Tags

, , , ,

1228736272_5a94da9a81_z

I want to go to there. Photo by Flickr user joel– (Creative Commons license).

I’m not going to watch my tone much.

Those are my few words. Now here are some more.

My last post, my hiatus-breaking post, was ranty, self-righteous, self-conscious, and peppered with swears. I’m good with all of that, I’ve decided. First, I swear when my child is not around me. Like a lot. I do it because swearing is the shit and I need my fix of it so I can say things like, “That’s so silly-pants!” and “Good grief!” and “Oh, bother!” when I’m with Jax. Second, I’ve always been ranty. Third, I’ve always been self-righteous, but I think people put up with me because I’m also nice, and I’m often self-righteous about their rights as much as my own.

The self-consciousness, though, is learned. Conditioned. Last post, I said, “When I’m empowered, I will post often. When I’m terrified, or even if I just want a break, I will embrace the hiatus.” If I’m truly going to allow both sides of my personality to co-exist, I have to give myself permission to say what I want, when I want, and not walk it back because someone doesn’t like my tone, or because I sit and worry about it later that night. (Spoiler: I sat and worried about what I said in “On presence” later that night.)

My reaction to the election was the psych text chapter about moving through the first few stages of grief. I have hit anger, and I don’t think there will be any bargaining, and certainly no acceptance. I’m glad I took my time away, and of course I remain open to more time away when I need it.

But while I’m here, I am most certainly not going to watch my tone. I choose to love my tone.

If you have never read Everyday Feminism’s infographic story thing on tone policing, you should.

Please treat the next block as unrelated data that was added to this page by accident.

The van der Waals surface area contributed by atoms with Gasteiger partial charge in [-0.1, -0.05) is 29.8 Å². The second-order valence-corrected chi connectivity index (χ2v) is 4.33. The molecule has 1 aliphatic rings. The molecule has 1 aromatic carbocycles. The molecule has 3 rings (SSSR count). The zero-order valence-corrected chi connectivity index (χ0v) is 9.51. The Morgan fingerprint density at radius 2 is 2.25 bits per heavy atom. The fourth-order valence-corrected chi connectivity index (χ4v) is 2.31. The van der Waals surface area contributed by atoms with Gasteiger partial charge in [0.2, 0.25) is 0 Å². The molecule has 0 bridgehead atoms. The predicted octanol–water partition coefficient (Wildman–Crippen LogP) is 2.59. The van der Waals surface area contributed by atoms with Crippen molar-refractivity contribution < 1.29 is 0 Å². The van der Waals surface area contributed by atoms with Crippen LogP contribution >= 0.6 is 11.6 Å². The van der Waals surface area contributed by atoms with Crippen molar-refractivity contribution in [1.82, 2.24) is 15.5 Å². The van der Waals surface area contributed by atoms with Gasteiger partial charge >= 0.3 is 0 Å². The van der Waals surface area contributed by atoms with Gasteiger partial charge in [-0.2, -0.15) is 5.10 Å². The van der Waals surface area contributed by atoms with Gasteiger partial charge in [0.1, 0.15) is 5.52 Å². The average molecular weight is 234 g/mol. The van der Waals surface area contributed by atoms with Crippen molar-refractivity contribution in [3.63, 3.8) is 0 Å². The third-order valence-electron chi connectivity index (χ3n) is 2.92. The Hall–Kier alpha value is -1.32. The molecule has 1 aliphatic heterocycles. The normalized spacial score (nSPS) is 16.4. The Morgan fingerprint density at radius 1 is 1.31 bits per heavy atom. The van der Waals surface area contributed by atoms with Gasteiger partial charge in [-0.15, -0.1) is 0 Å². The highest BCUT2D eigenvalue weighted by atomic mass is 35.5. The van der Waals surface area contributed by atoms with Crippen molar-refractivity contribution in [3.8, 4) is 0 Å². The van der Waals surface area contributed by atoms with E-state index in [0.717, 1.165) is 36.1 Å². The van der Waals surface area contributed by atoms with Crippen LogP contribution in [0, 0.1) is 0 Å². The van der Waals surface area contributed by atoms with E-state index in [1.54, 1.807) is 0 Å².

“[Tone policing] allows a person to regain control over a conversation that is going in a way that makes them uncomfortable by framing the speaker as overly emotional and therefore unreasonable,” says EF.

I have lived this my entire life. I am done living this. Especially now that we’re about to be a country run by the man with the worst ever documented case of public diarrhea-of-the-mouth.

Sit with that image a minute. It’s supposed to taste bad.

“Tone policing is a silencing tactic…[it] suggests that people distance themselves from their own emotions of anger, frustration, or fear in order to be heard…[it’s] just another way to protect privilege.” –EF

Watching your tone during a work meeting or with your grandmother is one thing. But in conversations about systemic oppression? What do oppressed people have left but their emotions, and now the tone cops wanna take that, too?

Nope.

Emotion and reason are not mutually exclusive. Being outwardly emotional is not necessarily indicative of being unable to control one’s emotions, either. Consider that we want the world to bear witness to what we emote. That maybe it reifies us, touches the place in you where empathy and compassion live.

Instead of numbing to what’s going on in the world, perhaps we could all benefit from more feels and less feel-shaming.

emotions-give-me-power

Advertisements